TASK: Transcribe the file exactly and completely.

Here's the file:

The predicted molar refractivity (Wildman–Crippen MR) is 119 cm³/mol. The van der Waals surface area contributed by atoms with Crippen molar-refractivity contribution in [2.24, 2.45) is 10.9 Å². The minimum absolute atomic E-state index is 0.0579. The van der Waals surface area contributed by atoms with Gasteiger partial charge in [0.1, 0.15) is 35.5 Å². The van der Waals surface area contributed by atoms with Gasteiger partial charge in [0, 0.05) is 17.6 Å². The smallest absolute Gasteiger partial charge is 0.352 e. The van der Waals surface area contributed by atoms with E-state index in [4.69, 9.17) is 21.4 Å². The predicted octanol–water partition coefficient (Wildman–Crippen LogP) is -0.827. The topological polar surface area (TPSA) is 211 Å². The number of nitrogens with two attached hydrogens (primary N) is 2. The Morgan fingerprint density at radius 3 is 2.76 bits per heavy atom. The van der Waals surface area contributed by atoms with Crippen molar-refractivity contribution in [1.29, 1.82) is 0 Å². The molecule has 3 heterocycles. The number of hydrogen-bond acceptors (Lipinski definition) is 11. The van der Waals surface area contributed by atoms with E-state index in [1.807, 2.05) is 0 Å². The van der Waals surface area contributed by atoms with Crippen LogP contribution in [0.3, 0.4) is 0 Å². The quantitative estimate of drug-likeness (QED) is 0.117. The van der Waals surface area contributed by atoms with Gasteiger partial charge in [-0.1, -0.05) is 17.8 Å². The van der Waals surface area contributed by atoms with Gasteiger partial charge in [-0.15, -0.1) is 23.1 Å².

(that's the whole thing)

The predicted molar refractivity (Wildman–Crippen MR) is 119 cm³/mol. The van der Waals surface area contributed by atoms with Crippen molar-refractivity contribution in [2.24, 2.45) is 10.9 Å². The minimum absolute atomic E-state index is 0.0579. The van der Waals surface area contributed by atoms with Gasteiger partial charge in [0.1, 0.15) is 35.5 Å². The van der Waals surface area contributed by atoms with Gasteiger partial charge in [0, 0.05) is 17.6 Å². The smallest absolute Gasteiger partial charge is 0.352 e. The van der Waals surface area contributed by atoms with E-state index in [4.69, 9.17) is 21.4 Å². The predicted octanol–water partition coefficient (Wildman–Crippen LogP) is -0.827. The topological polar surface area (TPSA) is 211 Å². The number of nitrogens with two attached hydrogens (primary N) is 2. The Morgan fingerprint density at radius 3 is 2.76 bits per heavy atom. The van der Waals surface area contributed by atoms with Crippen molar-refractivity contribution in [1.29, 1.82) is 0 Å². The molecule has 3 heterocycles. The number of hydrogen-bond acceptors (Lipinski definition) is 11. The van der Waals surface area contributed by atoms with E-state index in [1.807, 2.05) is 0 Å². The van der Waals surface area contributed by atoms with Crippen LogP contribution in [0.3, 0.4) is 0 Å². The quantitative estimate of drug-likeness (QED) is 0.117. The van der Waals surface area contributed by atoms with Gasteiger partial charge in [-0.1, -0.05) is 17.8 Å². The van der Waals surface area contributed by atoms with Gasteiger partial charge in [-0.15, -0.1) is 23.1 Å².